Isometric training is a laborious and monotonous process. You can add novelty and enjoy the benefits of isometrics with this simple technique. Take a couple of dumbbells, but lift only one of them!
Fundamental bodybuilding exercises are considered fundamental because they actually work. On the other hand, if strength training is not just a whim for you, but a way of life, you need to learn how to modify basic movements through non-standard techniques. This will save your workouts from monotony and inefficiency, and at the same time will help you lift more weight with even more success when you return to the classic versions.
In this article, I’ll show you how to use what I call “isodynamic training” to generate new training stimuli from the foundations of your program. In a nutshell, isodynamic training is when, as part of an approach to some exercise with dumbbells, you fix one arm in an isometric contraction, while the other side continues to make a dynamic (concentric and eccentric) movement. Then, in the same approach, you swap your hands and continue the exercise.
Sounds simple? It is, but for greater clarity, I propose to analyze this method in more detail.
Isodynamic movements are an overload technique similar to drop sets, forced reps, and one of my personal favorites, eccentrics. All of these techniques are designed to load the muscle group to the fullest by increasing the time under load. This is achieved either by extending the finishing segment, or by changing the pace of work.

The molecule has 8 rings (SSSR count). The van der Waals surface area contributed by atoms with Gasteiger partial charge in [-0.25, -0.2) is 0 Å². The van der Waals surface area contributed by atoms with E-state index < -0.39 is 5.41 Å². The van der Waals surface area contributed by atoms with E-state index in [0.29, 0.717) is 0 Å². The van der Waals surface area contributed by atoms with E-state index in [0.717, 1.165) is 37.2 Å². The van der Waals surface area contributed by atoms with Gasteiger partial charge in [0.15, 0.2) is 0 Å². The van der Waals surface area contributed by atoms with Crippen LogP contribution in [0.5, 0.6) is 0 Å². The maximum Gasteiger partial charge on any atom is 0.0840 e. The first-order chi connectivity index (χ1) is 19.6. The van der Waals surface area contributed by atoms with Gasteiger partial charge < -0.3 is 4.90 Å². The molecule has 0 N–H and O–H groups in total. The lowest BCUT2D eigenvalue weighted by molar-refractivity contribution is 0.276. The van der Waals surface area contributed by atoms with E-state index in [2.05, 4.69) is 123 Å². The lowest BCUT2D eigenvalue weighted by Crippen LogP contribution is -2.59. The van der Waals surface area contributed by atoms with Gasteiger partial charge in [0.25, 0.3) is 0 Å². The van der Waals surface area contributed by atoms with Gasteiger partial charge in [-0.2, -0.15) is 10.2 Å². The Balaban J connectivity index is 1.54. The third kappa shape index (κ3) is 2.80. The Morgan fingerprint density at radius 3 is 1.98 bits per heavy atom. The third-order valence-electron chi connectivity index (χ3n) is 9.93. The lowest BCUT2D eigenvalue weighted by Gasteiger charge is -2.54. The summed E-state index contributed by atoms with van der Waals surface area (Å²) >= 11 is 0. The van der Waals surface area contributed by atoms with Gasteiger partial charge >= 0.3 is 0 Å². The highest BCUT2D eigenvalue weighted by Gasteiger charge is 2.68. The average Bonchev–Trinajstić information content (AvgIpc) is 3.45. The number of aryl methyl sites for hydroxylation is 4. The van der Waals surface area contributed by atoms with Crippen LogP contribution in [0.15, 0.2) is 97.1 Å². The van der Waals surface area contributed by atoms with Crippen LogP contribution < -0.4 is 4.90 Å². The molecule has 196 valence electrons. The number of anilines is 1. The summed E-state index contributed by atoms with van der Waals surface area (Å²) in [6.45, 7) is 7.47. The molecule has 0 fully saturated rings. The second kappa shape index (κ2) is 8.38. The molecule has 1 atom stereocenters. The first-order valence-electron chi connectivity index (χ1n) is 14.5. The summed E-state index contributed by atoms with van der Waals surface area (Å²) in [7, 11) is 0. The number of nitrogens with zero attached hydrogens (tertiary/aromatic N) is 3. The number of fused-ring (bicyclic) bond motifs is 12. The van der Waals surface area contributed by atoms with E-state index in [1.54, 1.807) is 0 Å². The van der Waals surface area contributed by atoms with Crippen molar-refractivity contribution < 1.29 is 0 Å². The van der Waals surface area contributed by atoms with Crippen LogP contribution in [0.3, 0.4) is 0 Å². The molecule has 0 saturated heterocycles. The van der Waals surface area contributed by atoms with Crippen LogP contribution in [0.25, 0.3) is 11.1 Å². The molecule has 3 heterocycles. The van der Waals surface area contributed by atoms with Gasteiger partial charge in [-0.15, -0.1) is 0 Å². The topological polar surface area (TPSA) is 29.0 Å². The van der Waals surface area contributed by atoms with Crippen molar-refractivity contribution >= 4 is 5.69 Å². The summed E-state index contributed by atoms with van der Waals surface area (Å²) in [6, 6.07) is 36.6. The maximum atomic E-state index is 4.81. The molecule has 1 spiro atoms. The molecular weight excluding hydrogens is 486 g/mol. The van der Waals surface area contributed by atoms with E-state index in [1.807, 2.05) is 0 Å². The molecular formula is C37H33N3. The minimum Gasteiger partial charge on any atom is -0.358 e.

Increasing time under exercise increases metabolic stress, which is one of three mechanisms that stimulate muscle hypertrophy. Brad Schonfeld wrote about this in his 2010 talk, but back in 2002, the Journal of Practical Physiology published a paper shedding light on the relationship between isometric training and metabolic stress. However, if you have ever held heavy dumbbells in the half-position for more than a few seconds, you will not need proof in the form of scientific papers!
Be that as it may, in recent years, there has been a lot of research proving that isometric training can be a very effective detonator of muscle growth. But the technique has, and always has been, one significant drawback – it is very boring and tedious to pretend to be a statue for 5 seconds, and there is nothing to say about 30+ seconds. Isodynamic exercises solve this problem. They will help you harvest a rich hypertrophic isometric crop without the risk of falling asleep and dropping dumbbells on your feet.